# Using design matrices in stan (based on brms code)

I know I shouldn’t treat this forum like a free course in coding stan but, in order to improve my modeling in stan, I am trying to understand some of the stan code generated by the brm function.

I have a very simple dataset, 20 flips each of two biased coins. Here is the toy data.

``````set.seed(1234)
df <- data.frame(coins = factor(rep(letters[1:2],each=20)),
flips = c(rbinom(n = 20,
size = 1,
prob = 0.2),
rbinom(n = 20,
size = 1,
prob = 0.7)))
``````

I want to estimate the difference in bias of the two coins so I run a bernoulli regression.

``````brmMod <- brms::brm(formula = flips ~ coins,
data = df,

brmMod

# output
# Population-Level Effects:
#           Estimate Est.Error l-95% CI u-95% CI Rhat Bulk_ESS Tail_ESS
# Intercept    -1.86      0.64    -3.21    -0.72 1.00     2316     2754
# coinsb        2.75      0.82     1.21     4.45 1.00     2526     2378
``````

Now when I look at the underlying stan code generated by brm() I get the following

``````brms::stancode(brmMod)

functions {
}
data {
int<lower=1> N;  // total number of observations
int Y[N];  // response variable
int<lower=1> K;  // number of population-level effects
matrix[N, K] X;  // population-level design matrix
int prior_only;  // should the likelihood be ignored?
}
transformed data {
int Kc = K - 1;
matrix[N, Kc] Xc;  // centered version of X without an intercept
vector[Kc] means_X;  // column means of X before centering
for (i in 2:K) {
means_X[i - 1] = mean(X[, i]);
Xc[, i - 1] = X[, i] - means_X[i - 1];
}
}
parameters {
vector[Kc] b;  // population-level effects
real Intercept;  // temporary intercept for centered predictors
}
transformed parameters {
}
model {
// likelihood including all constants
if (!prior_only) {
target += bernoulli_logit_glm_lpmf(Y | Xc, Intercept, b);
}
// priors including all constants
target += student_t_lpdf(Intercept | 3, 0, 2.5);
}
generated quantities {
// actual population-level intercept
real b_Intercept = Intercept - dot_product(means_X, b);
}
``````

Now I think I understand most of this code and I tried transposing it using rstan like so

``````# create data
data <- list(N = nrow(df),
Y = df\$flips,
K = 2,
X = model.matrix(flips ~ coins, data = df))

# create model string
ms <- "
data{
int<lower=1> N; // total number of observations
int Y[N];       // response variable
int<lower=1> K; // number of population-level effects
matrix[N,K] X;  // population-level design matrix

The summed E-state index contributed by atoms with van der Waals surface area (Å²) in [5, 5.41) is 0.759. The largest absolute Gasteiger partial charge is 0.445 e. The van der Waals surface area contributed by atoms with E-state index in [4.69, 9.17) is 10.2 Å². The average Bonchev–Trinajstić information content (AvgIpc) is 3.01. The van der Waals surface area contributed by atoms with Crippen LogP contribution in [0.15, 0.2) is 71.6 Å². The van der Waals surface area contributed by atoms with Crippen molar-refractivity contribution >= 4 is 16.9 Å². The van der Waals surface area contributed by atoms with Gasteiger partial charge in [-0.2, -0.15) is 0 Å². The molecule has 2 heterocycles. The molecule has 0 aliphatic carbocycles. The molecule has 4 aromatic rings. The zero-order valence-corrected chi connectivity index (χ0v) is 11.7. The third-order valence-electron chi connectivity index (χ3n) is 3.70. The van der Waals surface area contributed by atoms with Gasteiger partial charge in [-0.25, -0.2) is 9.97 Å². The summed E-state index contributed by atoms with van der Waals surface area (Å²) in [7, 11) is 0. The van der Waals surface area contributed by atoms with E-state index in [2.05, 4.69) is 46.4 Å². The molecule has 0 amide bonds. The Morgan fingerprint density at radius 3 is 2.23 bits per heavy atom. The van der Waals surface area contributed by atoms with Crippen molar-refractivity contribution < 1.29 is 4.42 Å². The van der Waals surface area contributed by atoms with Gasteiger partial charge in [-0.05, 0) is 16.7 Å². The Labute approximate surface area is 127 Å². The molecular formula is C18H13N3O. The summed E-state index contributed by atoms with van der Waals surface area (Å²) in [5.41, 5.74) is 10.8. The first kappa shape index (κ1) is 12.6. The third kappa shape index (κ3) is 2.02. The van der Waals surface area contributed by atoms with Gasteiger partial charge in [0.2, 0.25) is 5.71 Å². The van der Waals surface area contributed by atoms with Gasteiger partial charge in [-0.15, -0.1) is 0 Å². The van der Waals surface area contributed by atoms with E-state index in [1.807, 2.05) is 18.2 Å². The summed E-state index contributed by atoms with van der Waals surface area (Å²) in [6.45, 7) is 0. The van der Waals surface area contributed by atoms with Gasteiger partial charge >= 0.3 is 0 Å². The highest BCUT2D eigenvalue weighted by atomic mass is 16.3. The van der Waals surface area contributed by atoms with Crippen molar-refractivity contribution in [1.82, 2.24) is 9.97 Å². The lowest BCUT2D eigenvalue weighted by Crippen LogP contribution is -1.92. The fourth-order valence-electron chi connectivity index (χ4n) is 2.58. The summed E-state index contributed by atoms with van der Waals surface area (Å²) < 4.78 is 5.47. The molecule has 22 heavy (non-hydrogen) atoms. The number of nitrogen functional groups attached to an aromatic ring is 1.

}

transformed data{
int Kc = K-1;
matrix[N, Kc] Xc;   //centered version of X without an intercept
vector[Kc] means_X; //column means of X before centering
for (i in 2:K) {
means_X[i-1] = mean(X[,i]);
Xc[,i-1] = X[,i] - means_X[i-1];
}
}

parameters{

vector[Kc] b;    // population-level effects
real Intercept;  // temporary intercept for centered predictors

}

model{

// likelihood including all constants
target += bernoulli_logit_glm_lpmf(Y | Xc, Intercept, b);

// priors including all constants
target += student_t_lpdf(Intercept | 3, 0, 2.5);

}

generated quantities{

//actual population-level intercept
real b_Intercept = Intercept - dot_product(means_X, b);

}
"

# fit the model
stanMod_binom <- stan(model_code = ms,
data = data,
warmup = 1e3,
iter = 2e3,
chains = 4)

stanMod_binom

# output
#               mean se_mean   sd   2.5%    25%    50%    75%  97.5% n_eff Rhat
# b[1]          2.74    0.02 0.83   1.22   2.18   2.70   3.28   4.52  2388    1
# Intercept    -0.46    0.01 0.42  -1.31  -0.72  -0.45  -0.16   0.32  2598    1
# b_Intercept  -1.83    0.01 0.66  -3.25  -2.23  -1.78  -1.37  -0.70  2090    1
# lp__        -23.66    0.02 1.03 -26.45 -24.05 -23.35 -22.93 -22.64  1759    1
``````

As you can see the output is similar, with similar estimates for the intercept and b effects, except there is an extra term in the output. I don’t know why this is happening. I assume it is something to do with the way I specified the design matrix. Could someone help me out?

The `Intercept` entry in your final output is actually the intercept on a standardized scale while the `b_Intercept` entry is what `brms` is showing you as `Intercept`. They are simply multiples of one another.

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Thanks @mike-lawrence. Embarrassed to say I don’t know where in the code I specified the standardising of the intercept (this is what comes of rote copying). Where in the model string does that happen? Does the brm() function remove the standardised version automatically?

That happens in the transformed data section.

You might want to check out my lectures here, maybe starting with this one which covers contrast matrices & standardization.

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Thanks @mike-lawrence. I have actually worked through all of them, slowly and carefully. They are a brilliant resource and so helpful. From memory you tend to standardise outside stan? Anyway my desire to unpack brms code is mainly to try and get my head around non-centered parameterisation. It doesn’t apply to this example obviously but I thought I would start with the simplest models, get a grasp on the underlying code for those, then move onto hierarchical models.

If you start watching at 1:21:30 you’ll see an example of the standardization in Stan rather than R.

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Oh yes that’s right you did do it in stan. I need to watch your lectures again. Thanks again for posting them.

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